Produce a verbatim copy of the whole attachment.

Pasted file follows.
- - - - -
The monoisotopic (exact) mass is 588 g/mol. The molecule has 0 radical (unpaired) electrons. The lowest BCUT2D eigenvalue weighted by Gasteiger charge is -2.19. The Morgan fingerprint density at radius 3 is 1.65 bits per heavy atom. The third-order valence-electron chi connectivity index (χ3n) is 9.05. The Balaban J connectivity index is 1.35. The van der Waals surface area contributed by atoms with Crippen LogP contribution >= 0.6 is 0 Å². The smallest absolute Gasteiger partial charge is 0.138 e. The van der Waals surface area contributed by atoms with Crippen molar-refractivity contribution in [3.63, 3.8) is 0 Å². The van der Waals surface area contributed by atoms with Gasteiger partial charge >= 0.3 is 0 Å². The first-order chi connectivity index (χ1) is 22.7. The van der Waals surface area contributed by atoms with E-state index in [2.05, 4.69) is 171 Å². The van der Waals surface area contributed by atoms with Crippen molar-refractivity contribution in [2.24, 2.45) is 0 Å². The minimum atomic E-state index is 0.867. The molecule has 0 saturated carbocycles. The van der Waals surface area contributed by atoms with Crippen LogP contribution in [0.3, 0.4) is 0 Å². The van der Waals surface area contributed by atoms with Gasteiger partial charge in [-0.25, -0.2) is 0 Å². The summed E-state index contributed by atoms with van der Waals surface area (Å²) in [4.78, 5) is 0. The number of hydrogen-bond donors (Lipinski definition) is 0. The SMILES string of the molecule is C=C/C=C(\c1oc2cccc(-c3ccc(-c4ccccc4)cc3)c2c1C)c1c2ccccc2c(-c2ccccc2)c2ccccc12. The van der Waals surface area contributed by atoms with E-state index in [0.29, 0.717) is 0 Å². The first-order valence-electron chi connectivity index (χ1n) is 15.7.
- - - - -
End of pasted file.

The monoisotopic (exact) mass is 588 g/mol. The molecule has 0 radical (unpaired) electrons. The lowest BCUT2D eigenvalue weighted by Gasteiger charge is -2.19. The Morgan fingerprint density at radius 3 is 1.65 bits per heavy atom. The third-order valence-electron chi connectivity index (χ3n) is 9.05. The Balaban J connectivity index is 1.35. The van der Waals surface area contributed by atoms with Crippen LogP contribution >= 0.6 is 0 Å². The smallest absolute Gasteiger partial charge is 0.138 e. The van der Waals surface area contributed by atoms with Crippen molar-refractivity contribution in [3.63, 3.8) is 0 Å². The van der Waals surface area contributed by atoms with Gasteiger partial charge >= 0.3 is 0 Å². The first-order chi connectivity index (χ1) is 22.7. The van der Waals surface area contributed by atoms with E-state index in [2.05, 4.69) is 171 Å². The van der Waals surface area contributed by atoms with Crippen molar-refractivity contribution in [2.24, 2.45) is 0 Å². The minimum atomic E-state index is 0.867. The molecule has 0 saturated carbocycles. The van der Waals surface area contributed by atoms with Crippen LogP contribution in [0.3, 0.4) is 0 Å². The van der Waals surface area contributed by atoms with Gasteiger partial charge in [-0.25, -0.2) is 0 Å². The summed E-state index contributed by atoms with van der Waals surface area (Å²) in [4.78, 5) is 0. The number of hydrogen-bond donors (Lipinski definition) is 0. The SMILES string of the molecule is C=C/C=C(\c1oc2cccc(-c3ccc(-c4ccccc4)cc3)c2c1C)c1c2ccccc2c(-c2ccccc2)c2ccccc12. The van der Waals surface area contributed by atoms with E-state index in [0.29, 0.717) is 0 Å². The first-order valence-electron chi connectivity index (χ1n) is 15.7.